There’s something stuck in my craw, lately.
Apparently Alfonso Soriano can be had for 2 years and $10M, plus a talented (though not necessarily productive) young player, and certainly not a top prospect. There are plenty of teams out there who seek a RH bat with power: the Braves, Phillies, Yankees, Mariners, Orioles, Athletics, Rangers and Indians could all use a player like Soriano.
Yet, he remains a tough sell. Why?
Last trade deadline, one source Tom talked to scoffed at the idea of trading for Soriano. I had a similar experience. David O’Brien of the Atlanta Journal-Sentinel recently said the Braves had no interest in Soriano. Even the Phillies had to be talked into considering it.
The Yankees have said outwardly that they want a RH hitter. We know they also don’t want to spend long term. Yet, who do we hear them linked with recently? Vernon Wells!!!
I know the Angels would pick up the salary and ask for little in return, but Wells has been a replacement level player in 3 of the past 4 years. He’s not just overpaid. He’s a bad player at any salary.
And it’s not just the Yankees. The Mariners, who’d like to contend in an increasingly tough AL West, have so far added Jason Bay to boost their offense. Bay was below replacement level last season and just barely above it the year before. The Indians have so far opted for Mark Reynolds, who is poor on defense and is barely above league average on offense (108 RC+ last season), yet they are going to use him at 1B, where he is neither an asset at the plate nor in the field. I understand these kind of bargain bin buys for a rebuilding team, but these are all teams that would like to compete this season.
We hear the Phillies have intensified their pursuit of Cody Ross, who is said to be seeking a 3 year deal at around $9M per year. The Phillies are said to have around $7M between them and the luxury tax threshold. Unless they get Ross to come down on his price (good luck in this market), he will be more than twice as expensive annually as Soriano when you factor in the tax hike. Ross is coming off a career year, yet he was still just a 2.4 WAR player — in other words, roughly an average starter. He’s really worth spending that kind of money rather than give up a player they have been reluctant to use in Domonic Brown?
We know one big reason for the resistance on Soriano has been his poor defense, but he went a long way toward shoring up that weakness, to the point where some thought he was a Gold Glove candidate. I wouldn’t go that far, but anyone who saw Soriano out there last year would be hard-pressed to say he was a negative in the field last season. He played the position well, showed improved range and his strong, accurate arm continues to be a plus tool.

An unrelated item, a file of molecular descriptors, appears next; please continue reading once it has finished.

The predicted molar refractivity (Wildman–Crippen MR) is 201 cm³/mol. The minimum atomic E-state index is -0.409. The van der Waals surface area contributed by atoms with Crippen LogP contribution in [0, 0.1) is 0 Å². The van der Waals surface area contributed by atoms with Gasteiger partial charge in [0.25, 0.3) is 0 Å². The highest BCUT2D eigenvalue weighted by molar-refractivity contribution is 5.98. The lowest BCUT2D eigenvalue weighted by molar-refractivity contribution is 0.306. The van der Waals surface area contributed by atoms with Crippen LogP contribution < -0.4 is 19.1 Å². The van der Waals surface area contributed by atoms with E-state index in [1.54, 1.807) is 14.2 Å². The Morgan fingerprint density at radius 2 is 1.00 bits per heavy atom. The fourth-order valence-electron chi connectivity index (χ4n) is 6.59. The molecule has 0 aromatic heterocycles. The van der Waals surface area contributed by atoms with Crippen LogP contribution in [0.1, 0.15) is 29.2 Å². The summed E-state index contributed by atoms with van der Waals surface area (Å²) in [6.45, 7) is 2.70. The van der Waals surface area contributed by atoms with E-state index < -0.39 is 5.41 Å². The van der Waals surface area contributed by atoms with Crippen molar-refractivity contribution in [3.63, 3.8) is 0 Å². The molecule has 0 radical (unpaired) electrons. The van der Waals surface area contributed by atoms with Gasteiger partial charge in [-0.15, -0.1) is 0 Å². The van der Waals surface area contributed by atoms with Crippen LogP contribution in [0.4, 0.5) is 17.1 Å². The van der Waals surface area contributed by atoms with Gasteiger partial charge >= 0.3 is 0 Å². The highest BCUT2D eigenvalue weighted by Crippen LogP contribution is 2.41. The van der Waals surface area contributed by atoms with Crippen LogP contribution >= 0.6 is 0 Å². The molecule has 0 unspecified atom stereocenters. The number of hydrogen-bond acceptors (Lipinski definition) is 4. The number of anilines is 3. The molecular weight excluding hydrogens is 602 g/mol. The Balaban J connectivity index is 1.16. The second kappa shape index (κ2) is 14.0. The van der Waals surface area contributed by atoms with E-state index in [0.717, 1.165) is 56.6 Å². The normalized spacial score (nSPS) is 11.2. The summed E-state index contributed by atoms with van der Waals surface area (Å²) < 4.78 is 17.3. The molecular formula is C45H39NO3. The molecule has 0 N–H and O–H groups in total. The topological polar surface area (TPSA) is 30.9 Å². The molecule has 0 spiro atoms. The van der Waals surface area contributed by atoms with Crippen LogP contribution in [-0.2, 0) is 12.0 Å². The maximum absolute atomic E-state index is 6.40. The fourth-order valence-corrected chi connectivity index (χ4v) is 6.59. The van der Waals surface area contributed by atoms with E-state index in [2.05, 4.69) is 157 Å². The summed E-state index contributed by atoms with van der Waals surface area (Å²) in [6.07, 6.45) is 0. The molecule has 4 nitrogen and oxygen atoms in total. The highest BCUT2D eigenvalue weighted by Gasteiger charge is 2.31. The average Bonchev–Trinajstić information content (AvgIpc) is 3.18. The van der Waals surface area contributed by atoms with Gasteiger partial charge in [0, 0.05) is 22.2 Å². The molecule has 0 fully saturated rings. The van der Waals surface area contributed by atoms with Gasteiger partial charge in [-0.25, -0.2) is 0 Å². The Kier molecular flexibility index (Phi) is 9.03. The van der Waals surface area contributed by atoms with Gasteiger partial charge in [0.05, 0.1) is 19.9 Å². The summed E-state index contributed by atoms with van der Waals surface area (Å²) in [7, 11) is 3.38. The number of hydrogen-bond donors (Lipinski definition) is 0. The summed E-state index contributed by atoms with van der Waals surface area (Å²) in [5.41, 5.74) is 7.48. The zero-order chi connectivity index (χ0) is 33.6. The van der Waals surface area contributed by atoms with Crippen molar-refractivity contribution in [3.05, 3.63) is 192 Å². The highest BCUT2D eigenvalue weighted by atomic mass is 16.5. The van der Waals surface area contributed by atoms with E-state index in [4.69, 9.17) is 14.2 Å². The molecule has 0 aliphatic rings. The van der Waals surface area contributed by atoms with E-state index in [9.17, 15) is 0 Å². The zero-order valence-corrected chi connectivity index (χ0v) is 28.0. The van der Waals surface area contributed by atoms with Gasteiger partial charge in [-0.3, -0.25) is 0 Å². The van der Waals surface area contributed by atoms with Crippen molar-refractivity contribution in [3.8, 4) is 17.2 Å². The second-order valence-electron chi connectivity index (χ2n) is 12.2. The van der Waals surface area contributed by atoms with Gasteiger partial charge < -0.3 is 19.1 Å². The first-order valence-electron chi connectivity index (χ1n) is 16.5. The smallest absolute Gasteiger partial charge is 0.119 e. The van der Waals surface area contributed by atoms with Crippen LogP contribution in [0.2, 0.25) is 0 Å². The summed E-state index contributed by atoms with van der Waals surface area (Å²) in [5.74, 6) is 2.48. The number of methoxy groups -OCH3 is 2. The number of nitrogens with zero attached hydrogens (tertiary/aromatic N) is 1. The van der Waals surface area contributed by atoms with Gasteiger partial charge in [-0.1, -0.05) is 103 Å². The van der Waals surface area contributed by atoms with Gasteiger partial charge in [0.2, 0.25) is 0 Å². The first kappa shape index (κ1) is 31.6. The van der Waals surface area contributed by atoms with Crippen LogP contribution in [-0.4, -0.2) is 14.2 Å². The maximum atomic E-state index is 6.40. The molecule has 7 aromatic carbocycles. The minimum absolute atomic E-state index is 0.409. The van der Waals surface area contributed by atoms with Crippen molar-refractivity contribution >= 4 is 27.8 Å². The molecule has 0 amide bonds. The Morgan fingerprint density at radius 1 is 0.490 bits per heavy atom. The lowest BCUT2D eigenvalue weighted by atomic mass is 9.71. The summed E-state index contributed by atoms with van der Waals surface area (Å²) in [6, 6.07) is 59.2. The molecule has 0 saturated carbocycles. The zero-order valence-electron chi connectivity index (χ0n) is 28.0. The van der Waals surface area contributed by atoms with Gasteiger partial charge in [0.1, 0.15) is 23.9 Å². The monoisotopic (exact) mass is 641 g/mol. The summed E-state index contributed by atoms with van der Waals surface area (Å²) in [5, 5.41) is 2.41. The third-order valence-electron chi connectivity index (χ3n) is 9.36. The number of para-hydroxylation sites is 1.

I sometimes wonder if some of Soriano’s past transgressions have come back to haunt him. Teams may still remember his initial reluctance to move to the OF and some of the misconception about his work ethic and makeup. There was a nagging concern that he was a me-first guy, a myth perpetuated by our own media here in Chicago. Perhaps Soriano’s own reservations about being traded have caused some of those concerns about not being a “team player” to resurface.
But even in that case I still don’t get it. Ryan Dempster and Derrek Lee were equally finicky, yet their character was never questioned. Lance Berkman vetoed a deal or two as an Astro, yet remained highly coveted until his latest injury last season. The Blue Jays gave Melky Cabrera a 2 year/$16M despite his using a banned substance and then concocting an elaborate scheme to cover it up. Not to disparage Cabrera, who has done his best to atone for his mistake, but has Soriano done anything at that level to warrant such concerns about his character?
It seems that old perceptions won’t go away with Soriano. Theo Epstein, himself, has admitted he had an entirely different image of who Soriano was until he got a chance to see him everyday in Chicago. He has seen what some of us here have known all along — that Soriano is a hard-working, well-liked player whom teammates consider a leader.
Perhaps chronic knee injuries and age have something to do with it and their is some fear of regression. That’s valid, but the Yankees didn’t have any problem giving more money to Kevin Youkilis (who has chronic back issues) and Ichiro Suzuki, two players with an obvious decline in performance recently. Soriano was far more productive than either player last year and has been roughly on par with Youkilis over the past 3. He has outproduced Suzuki in that same time frame.
It’s hard for me to believe that it has a whole lot to do with any one of these things. Perhaps it’s the sum of all these fears.
Or perhaps Soriano is just getting bum rap here.
Whatever the case, if other teams can’t see value in Alfonso Soriano, the Cubs know he still has value to them. Yes the Cubs are rebuilding and they’re trying to get younger. They’re playing for the long term. If they can trade him to help in that pursuit, they will certainly do that. But they’re also not in the business of giving value away. Soriano has proven to be an asset for the Cubs both on and off the field, so unless some team is willing to exchange value for value, there’s no point in moving him.
His value, as seemingly perceived by other teams, can hardly get any lower. If they don’t trade for him now, it can only go up. And come midseason, when teams find that Jason Bay and Vernon Wells didn’t give them the boost in production they’d hoped for (picture my mock surprise expression here), then maybe, just maybe, teams will change their mind about Soriano. But by that time, it may cost them more than a talented, but struggling young player.
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